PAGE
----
Samhain was the first “pagan” holiday I was drawn to. – it being close to Halloween (my favorite of all holidays), connection to ancestors, and it just seemed like the most witchy of holidays. And in my pre-teen mind, that was awesome. Because witchery and some pagan holiday that I could claim were great. It made me feel like I was part of something, because it was a holiday that wasn’t Christian. It was from before Christianity. Of course, that was just me being a pre-teen and being totally wrapped up in the mythology of it all. Also, I started off totally on board with the Wheel of the Year as an over-arching pagan thing.

I know better now. Samhain is not Halloween. It is not over-arching. And I’ve dropped it from my personal repertoire. I don’t have the connection to Samhain and the idea of it as a pagan holiday that I had when I was younger.


I have a connection to an idea of connecting with my ancestors. Some of my immediate family are not always the most pleasant or welcoming of people. And really, when you think about how a lot of pagans talk about honoring their elders, parents, family, etc…I cannot relate to that much. I have family members, still alive, who were abusive. And some of my recently deceased family were abusive or less than kind to my family. So I cannot relate to an idea of just openly accepting all family. I have to be selective in my daily life, so I should be just as much so in my idea of honoring my deceased family.

And somehow, Samhain seems a bit too inclusive. (Which might very well be just my childish misunderstanding of the day from my readings. But it’s somewhat indelibly ruined for me.)

I feel more of a connection with the idea of All Hallow’s Eve. – which is admittedly hilarious, considering I’m not a Catholic and I’m not interested in honoring saints. But for some odd reason, that holiday has always been more acceptable for me, and I’m not sure why. Perhaps its some sort of hold over from my family when they were Catholic. Because I do have vague reminiscings of hearing things about saints and honoring them. Not much, and I don’t know that my family was ever very serious about the whole thing–not recently at least, but I kind of feel a familial connection.

Also though, as I do not follow a Gaelic pantheon or path, I feel slightly out of sorts to use Samhain. Which might be a bit of a hangup without reason.  I’m not sure. I just, as I diverged completely from my interest in different Gaelic pantheons, I kind of naturally, on top of all the other reasons, drifted away from interest in Samhain.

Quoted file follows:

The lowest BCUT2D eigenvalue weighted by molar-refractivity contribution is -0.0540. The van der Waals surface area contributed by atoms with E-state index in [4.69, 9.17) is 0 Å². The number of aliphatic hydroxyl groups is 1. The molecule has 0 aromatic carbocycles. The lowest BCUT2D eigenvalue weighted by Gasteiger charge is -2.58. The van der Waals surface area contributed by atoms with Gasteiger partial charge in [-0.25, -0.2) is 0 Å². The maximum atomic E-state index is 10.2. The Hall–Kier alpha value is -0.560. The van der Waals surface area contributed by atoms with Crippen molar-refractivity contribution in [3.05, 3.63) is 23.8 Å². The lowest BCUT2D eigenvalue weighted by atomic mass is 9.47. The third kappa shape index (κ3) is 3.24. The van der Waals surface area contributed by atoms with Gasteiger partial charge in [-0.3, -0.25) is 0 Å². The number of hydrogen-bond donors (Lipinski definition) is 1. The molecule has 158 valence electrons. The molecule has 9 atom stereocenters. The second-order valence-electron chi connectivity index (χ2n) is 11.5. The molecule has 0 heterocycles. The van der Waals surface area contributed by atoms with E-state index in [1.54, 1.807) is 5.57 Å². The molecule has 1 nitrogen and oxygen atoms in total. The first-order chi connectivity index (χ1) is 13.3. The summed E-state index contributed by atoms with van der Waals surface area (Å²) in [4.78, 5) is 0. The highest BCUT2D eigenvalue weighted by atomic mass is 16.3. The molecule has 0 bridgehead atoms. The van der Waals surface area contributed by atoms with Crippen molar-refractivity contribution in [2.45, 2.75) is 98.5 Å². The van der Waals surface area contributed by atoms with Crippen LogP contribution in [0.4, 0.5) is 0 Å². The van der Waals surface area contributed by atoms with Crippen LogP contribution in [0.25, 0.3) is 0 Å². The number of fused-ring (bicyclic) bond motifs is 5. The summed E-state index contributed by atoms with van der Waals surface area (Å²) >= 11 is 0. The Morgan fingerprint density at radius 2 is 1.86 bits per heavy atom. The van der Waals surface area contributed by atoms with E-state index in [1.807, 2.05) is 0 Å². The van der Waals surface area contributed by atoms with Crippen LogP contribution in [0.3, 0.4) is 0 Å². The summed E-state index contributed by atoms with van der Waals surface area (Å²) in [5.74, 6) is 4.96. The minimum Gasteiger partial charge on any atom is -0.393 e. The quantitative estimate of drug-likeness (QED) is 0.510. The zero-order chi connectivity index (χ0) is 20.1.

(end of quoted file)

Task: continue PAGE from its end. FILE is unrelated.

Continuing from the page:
I’m still interested in honoring my ancestors, but it has to be done in a different way for me. I like an idea of it. But it has to be tailored. And the “witchy” aspect of Samhain is not really there fore me anymore. I’ve got other ideas for that aspect in my mind.


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I'm a bibliophile who loves collecting books. Definite cat person. Amateur historian and major geek, who loves all things Tolkien and Star Trek. I'm also fluent in German.

2 thoughts on “Samhain

  1. Halloween is an amazing Holiday. It is ancient and has spread to many parts of the world. You don’t have to believe in anything, there aren’t any rules, and it is not set in stone. It evolves. That is part of the magic that has allowed this holiday to survive Catholic attempts to eradicate it, cultural, and religious boundaries. It becomes what it is needed to be. We need one day to be whatever we want to be, and be rewarded by the community. Halloween is the only real community holiday. Everyone is invited and welcomed.


  2. Another time of the year which you may consider is from the “Heathen” calendar. The period of time between the winter solstice and the new year is also a time of ancestor contact. This is when I usually go to the cemetery with at least two bottles of schnappes, to libate and drink to my ancestors. You really don’t know what your really old ancestors were like. If there is a local Asatru kindred which has a seidr it might be beneficial to go. I did attend a seidr session and it was absolutely amazing (the reader told me that my sister had drunk from the Leithe, the river of total forgetfulness). My sister had possibly suicided a number of years previously, which she did not know, and she also knew nothing about the Leithe. I am more at peace with it; but, she was my only sibling, so I still tear up and feel her loss. The seidr travels to the roots of the world tree and the well which is there as well as all the ancestors. Good luck to you.


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